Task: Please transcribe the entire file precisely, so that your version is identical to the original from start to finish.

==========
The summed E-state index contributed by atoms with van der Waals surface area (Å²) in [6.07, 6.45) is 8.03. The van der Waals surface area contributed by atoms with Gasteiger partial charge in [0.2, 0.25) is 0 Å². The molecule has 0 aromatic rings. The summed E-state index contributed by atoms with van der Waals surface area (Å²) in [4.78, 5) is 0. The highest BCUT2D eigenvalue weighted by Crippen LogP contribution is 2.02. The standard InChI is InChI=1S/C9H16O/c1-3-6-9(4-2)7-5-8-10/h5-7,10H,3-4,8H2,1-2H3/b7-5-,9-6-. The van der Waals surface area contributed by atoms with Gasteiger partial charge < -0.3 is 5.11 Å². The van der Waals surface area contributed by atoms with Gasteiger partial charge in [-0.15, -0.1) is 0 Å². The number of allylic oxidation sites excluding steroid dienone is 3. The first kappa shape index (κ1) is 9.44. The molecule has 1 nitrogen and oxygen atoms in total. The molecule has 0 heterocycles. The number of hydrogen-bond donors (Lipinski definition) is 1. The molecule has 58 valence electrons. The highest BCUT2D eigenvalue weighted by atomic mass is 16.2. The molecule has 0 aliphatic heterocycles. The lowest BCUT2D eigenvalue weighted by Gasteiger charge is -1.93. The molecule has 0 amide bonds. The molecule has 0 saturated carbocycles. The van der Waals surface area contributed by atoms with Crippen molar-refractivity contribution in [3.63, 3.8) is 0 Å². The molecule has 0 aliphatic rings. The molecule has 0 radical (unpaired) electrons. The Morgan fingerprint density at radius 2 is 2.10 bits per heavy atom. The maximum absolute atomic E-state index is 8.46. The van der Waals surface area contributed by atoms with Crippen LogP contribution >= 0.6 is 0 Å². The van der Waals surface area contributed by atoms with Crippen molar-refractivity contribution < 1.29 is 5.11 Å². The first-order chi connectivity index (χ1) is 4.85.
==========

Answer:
The summed E-state index contributed by atoms with van der Waals surface area (Å²) in [6.07, 6.45) is 8.03. The van der Waals surface area contributed by atoms with Gasteiger partial charge in [0.2, 0.25) is 0 Å². The molecule has 0 aromatic rings. The summed E-state index contributed by atoms with van der Waals surface area (Å²) in [4.78, 5) is 0. The highest BCUT2D eigenvalue weighted by Crippen LogP contribution is 2.02. The standard InChI is InChI=1S/C9H16O/c1-3-6-9(4-2)7-5-8-10/h5-7,10H,3-4,8H2,1-2H3/b7-5-,9-6-. The van der Waals surface area contributed by atoms with Gasteiger partial charge < -0.3 is 5.11 Å². The van der Waals surface area contributed by atoms with Gasteiger partial charge in [-0.15, -0.1) is 0 Å². The number of allylic oxidation sites excluding steroid dienone is 3. The first kappa shape index (κ1) is 9.44. The molecule has 1 nitrogen and oxygen atoms in total. The molecule has 0 heterocycles. The number of hydrogen-bond donors (Lipinski definition) is 1. The molecule has 58 valence electrons. The highest BCUT2D eigenvalue weighted by atomic mass is 16.2. The molecule has 0 aliphatic heterocycles. The lowest BCUT2D eigenvalue weighted by Gasteiger charge is -1.93. The molecule has 0 amide bonds. The molecule has 0 saturated carbocycles. The van der Waals surface area contributed by atoms with Crippen molar-refractivity contribution in [3.63, 3.8) is 0 Å². The molecule has 0 aliphatic rings. The molecule has 0 radical (unpaired) electrons. The Morgan fingerprint density at radius 2 is 2.10 bits per heavy atom. The maximum absolute atomic E-state index is 8.46. The van der Waals surface area contributed by atoms with Crippen LogP contribution >= 0.6 is 0 Å². The van der Waals surface area contributed by atoms with Crippen molar-refractivity contribution < 1.29 is 5.11 Å². The first-order chi connectivity index (χ1) is 4.85.